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The shiny new ‘63’ pate cars are about to hit showrooms and forecourts across the country - but do you actually know how to read a car’s registration plate?

If not, you’re in luck, as I’m about to decode those letters and numbers…

A lot on your plate

A car’s registration plate is a unique identifier used to associate a vehicle with its owner and to identify the car as it was first registered.

For example, if you type your registration number into our car insurance channel, we’ll be able to pull the registration data and tell you what type of car it is, including details such as its age, make, model, engine size and number of doors.

The current UK registration plate system was introduced on September 1, 2001, so unless you’re looking at a car which was registered before then, it should look like the example above (the rear registration plate should, anyway).

First off, a UK registration plate should begin with two letters, in this case FV.

The two letters indicate the general area in which the car was first registered and the specific DVLA office to which it was registered. The car above was registered to the DVLA office in Lincoln and so carries the FV mnemonic to signify the office (V) in the Forest and Fens (F) region of the West Midlands.

Next should be two numbers, which indicate when the car was registered. When the new system started in September 2001, new cars were christened with 51.

In the UK, new registration plates come out twice a year. Six months after the 51 plates came out (March 2002), the 02 plates arrived. Six months after that, the 52 plate came out, and the system has continued like this for the past 12 years.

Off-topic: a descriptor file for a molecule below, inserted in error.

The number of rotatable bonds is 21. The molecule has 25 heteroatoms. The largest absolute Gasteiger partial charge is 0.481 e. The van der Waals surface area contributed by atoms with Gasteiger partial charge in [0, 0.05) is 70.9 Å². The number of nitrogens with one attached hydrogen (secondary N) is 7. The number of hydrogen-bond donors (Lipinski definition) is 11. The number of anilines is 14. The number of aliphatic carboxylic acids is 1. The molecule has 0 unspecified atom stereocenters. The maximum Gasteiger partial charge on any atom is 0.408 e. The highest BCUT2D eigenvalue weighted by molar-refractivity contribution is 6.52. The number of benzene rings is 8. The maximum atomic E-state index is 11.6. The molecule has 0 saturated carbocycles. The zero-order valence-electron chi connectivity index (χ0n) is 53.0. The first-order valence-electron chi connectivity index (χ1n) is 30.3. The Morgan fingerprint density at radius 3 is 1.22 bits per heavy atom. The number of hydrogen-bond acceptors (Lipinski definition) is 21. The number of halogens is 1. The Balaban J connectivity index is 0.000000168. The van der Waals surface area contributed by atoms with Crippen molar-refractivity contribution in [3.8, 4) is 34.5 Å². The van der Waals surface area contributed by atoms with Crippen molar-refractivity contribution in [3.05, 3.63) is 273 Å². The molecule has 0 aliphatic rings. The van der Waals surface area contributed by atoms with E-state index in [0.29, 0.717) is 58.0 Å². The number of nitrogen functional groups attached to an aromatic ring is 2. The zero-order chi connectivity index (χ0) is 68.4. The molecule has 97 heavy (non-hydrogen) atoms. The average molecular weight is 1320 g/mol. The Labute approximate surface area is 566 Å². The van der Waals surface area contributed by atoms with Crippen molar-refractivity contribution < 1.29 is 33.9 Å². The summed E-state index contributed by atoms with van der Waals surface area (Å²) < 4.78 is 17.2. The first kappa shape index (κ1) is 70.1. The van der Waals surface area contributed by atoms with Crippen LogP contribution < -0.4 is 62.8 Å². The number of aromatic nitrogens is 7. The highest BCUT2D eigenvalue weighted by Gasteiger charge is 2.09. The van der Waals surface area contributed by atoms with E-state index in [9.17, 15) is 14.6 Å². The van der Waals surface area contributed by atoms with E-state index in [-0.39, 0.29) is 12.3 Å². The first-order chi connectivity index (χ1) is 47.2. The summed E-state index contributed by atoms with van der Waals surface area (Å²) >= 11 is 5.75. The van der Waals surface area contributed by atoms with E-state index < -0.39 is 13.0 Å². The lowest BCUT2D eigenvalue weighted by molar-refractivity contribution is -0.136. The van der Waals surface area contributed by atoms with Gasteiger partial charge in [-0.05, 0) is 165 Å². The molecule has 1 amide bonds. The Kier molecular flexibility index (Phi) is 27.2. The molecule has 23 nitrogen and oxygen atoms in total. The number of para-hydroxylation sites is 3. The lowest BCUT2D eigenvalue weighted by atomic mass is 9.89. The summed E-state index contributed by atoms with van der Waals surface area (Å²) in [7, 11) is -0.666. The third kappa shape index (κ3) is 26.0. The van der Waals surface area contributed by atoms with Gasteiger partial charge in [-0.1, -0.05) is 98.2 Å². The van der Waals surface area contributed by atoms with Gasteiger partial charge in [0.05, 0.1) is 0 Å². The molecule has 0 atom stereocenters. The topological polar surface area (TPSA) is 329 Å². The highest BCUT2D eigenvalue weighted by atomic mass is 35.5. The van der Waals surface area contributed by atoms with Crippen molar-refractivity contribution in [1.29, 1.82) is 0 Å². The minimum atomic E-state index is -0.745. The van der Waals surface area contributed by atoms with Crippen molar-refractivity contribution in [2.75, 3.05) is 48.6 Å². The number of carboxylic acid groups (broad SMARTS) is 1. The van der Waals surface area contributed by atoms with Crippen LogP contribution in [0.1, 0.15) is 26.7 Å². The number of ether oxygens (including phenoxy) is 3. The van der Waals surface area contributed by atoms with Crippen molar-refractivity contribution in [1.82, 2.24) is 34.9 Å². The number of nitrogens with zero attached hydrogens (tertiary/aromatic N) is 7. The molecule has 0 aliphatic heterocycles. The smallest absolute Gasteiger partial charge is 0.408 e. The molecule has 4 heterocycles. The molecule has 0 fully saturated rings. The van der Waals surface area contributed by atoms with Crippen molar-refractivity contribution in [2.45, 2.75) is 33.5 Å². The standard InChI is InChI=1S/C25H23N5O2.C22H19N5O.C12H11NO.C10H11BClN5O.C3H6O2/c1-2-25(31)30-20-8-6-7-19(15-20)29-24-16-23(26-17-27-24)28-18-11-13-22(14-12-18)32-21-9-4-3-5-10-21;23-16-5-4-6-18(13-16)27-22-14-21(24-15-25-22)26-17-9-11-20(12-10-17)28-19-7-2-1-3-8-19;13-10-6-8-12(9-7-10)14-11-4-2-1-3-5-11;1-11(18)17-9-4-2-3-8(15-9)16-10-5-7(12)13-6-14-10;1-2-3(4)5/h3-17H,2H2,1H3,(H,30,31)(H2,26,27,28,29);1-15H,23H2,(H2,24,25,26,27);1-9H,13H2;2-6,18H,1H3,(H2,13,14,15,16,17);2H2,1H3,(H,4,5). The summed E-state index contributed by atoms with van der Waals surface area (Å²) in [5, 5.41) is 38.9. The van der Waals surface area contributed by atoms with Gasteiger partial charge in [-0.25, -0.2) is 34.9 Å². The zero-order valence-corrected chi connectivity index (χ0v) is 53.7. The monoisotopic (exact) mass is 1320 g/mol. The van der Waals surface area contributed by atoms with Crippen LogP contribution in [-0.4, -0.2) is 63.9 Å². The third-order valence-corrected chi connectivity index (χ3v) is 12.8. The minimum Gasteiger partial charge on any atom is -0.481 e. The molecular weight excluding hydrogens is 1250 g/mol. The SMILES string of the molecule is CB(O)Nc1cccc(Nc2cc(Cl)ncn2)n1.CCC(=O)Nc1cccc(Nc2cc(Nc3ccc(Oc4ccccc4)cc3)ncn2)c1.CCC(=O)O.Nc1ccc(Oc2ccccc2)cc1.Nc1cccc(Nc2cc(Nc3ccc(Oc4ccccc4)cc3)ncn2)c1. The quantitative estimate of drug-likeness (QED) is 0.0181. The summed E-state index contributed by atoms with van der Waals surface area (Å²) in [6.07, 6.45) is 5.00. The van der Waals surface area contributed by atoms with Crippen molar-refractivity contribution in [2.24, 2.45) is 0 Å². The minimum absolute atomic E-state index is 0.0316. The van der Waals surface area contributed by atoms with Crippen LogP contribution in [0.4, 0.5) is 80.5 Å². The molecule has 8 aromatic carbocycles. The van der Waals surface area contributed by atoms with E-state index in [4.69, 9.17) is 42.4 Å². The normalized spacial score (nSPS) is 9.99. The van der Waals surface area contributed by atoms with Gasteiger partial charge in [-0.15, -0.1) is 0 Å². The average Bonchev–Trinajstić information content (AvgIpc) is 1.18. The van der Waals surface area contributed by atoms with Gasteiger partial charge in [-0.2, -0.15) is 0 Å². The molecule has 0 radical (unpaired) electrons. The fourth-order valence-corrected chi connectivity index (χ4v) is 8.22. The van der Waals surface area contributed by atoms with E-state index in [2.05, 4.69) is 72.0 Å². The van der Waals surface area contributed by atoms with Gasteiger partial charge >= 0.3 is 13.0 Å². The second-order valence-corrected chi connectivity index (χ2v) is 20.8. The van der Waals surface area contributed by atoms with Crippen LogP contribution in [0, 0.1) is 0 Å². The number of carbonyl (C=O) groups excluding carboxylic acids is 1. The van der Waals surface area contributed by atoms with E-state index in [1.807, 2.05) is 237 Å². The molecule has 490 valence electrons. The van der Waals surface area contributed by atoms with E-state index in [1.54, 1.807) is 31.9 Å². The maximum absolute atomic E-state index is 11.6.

So, in the example above, you can see that the 12 indicates it was registered in the first half (March) of 2012. Cars registered in the latter half (September) of 2012 would have had the 62 plate.

As cars from March this year were 13 plates, those coming out in September will be 63 plates.

Now, there were probably a lot of cars registered in the Forest and Fens region in March 2012, all of which will have a registration plate which will begin FV12 – so a three-letter suffix is added to make each one unique – in this case AYA.

This system is predicted to have sufficient variations to last until February 28, 2051 – when the government will have to come up with a new system to avoid duplicate registration numbers being produced.

One of the benefits of this system is that, in the event of a crime, people tend to only remember parts of a registration number and perhaps the make, model and colour. With this system, if a witness only remembers the first two letters, police can start searching records of the office where a car was registered.

Some registration plates may have a vertical blue bar on the far left side, indicating which country the car comes from – in our case, GB. This is entirely optional for UK vehicles.

Personalised plates

Of course not all registration plates will look exactly like this. Those registered before September 2001 still use the old system, which used letters of the alphabet to indicate the period in which the car was registered.

Then there are people who pay for personalised registration number plates, also known as vanity plates.

Some people use their names or initials for their personalised plates, while others go for something to do with their profession – such as hairdresser Nicky Clarke’s H41 RDO (hair do) and professional boxer Amir Khan’s B0X 11G (boxing).

The most sought after plates go for huge sums of money, and even plates as silly as PR08 LEM (problem) go for as much as £23,000!

Sales of personalised registration plates raised £67million for the DVLA in 2012. The most expensive DVLA plate ever was 1D, which was sold for £352,000 in March 2009.

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